To some beauty lovers here, pink and white has become a garish combination to steer clear of in malls. But Sasa was not always poised to fail in Singapore.
On Monday, the Hong Kong cosmetics retailer announced that it is closing all its 22 stores here, although it has not confirmed when it would do so.
At its peak in the early 2000s, Sasa, which opened its first store in Singapore in 1997, was the go-to place for make-up and personal care products here.
Women flocked to its two stores, in Wisma Atria and Marina Square, picking up cheap nail polish and cooing over discounted make-up that had just hit the shelves.
Sasa carried some 700 brands, including premium labels like Chanel, Clinique, Elizabeth Arden and Ralph Lauren - offering up to 50 per cent discounts on some items. It paved the way for more multi-brand beauty hubs to set up shop here. French beauty retailer Sephora, which opened in Singapore in 2008, carries over 200 brands.
But before Sasa was an international beauty chain, it was a basement cosmetics counter in Hong Kong's Causeway Bay. Former salesgirl Eleanor Kwok, now Sasa's vice-chairman, ran the counter. Business was slow, until requests from customers for discounts on bulk purchases prompted the idea to turn it into a discount store.
Sa Sa International Holdings was officially founded by Ms Kwok and her husband Simon, the company's chairman and chief executive, in 1978.
It was listed on the Hong Kong Stock Exchange in 1997, and opened more stores in Hong Kong, Macau, Malaysia and mainland China. In Singapore, it opened 22 stores, including those in the heartland.
THREAT FROM ONLINE STORES
Sasa 's predicament in Singapore is what many retailers are facing - the presence of online stores. Not only e-commerce players such as Amazon and Alibaba, but big brands themselves are also getting closer to end consumers and selling products online themselves.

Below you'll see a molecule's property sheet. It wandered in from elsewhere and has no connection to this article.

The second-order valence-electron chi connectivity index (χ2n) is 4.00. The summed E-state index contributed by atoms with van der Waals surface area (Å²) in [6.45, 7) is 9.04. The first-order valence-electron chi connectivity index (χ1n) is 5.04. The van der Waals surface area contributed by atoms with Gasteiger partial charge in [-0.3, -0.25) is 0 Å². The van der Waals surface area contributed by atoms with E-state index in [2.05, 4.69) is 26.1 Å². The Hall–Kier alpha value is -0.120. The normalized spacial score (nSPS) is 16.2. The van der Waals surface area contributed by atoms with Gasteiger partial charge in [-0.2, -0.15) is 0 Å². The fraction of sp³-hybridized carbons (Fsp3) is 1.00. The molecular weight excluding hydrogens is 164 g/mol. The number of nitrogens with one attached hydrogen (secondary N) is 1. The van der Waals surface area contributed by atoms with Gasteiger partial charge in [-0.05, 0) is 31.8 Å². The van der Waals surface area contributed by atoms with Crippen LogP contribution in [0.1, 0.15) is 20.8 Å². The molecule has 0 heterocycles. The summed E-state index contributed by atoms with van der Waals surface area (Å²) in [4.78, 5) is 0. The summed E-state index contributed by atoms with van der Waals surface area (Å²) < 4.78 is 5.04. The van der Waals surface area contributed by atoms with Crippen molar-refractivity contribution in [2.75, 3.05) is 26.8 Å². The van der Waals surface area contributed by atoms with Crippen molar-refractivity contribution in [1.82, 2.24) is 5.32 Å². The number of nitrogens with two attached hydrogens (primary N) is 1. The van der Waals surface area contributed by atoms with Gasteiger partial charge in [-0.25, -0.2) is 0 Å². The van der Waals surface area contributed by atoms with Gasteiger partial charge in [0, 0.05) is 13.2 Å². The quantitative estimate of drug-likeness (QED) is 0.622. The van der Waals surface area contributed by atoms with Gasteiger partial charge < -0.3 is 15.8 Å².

ASSOCIATE PROFESSOR LI XIUPING, from the National University of Singapore Business School, on the fierce online competition facing Sasa.
ALTERNATIVES TO SASA
I am a little indifferent because I now have options like (e-commerce platform) Shopee - except that I don't get instant gratification. I will have to wait for them in the mail.
MS SHIDA RAMLI, who frequents Sasa stores once every quarter, explaining why she is not particularly sorry to see the Sasa chain exit Singapore.
Sasa became a household name, its pink-and-white shopfront a common, homely sight.
FIRST-MOVER ADVANTAGE GONE
What may have worked in the past, however, does not always sit well today. The Sasas of today, located mainly in heartland malls, can be off-putting - a cornucopia of colourful brands slapped together under white lighting, with aisles too narrow to make browsing comfortable.
The company parallel imports some items - bringing in authentic goods but without paying for intellectual property rights - allowing it to price them more competitively. It has been compared to B&N Collection in the past, an early parallel importer of discounted cosmetics and fragrances. Sasa is also the sole distributor for certain brands.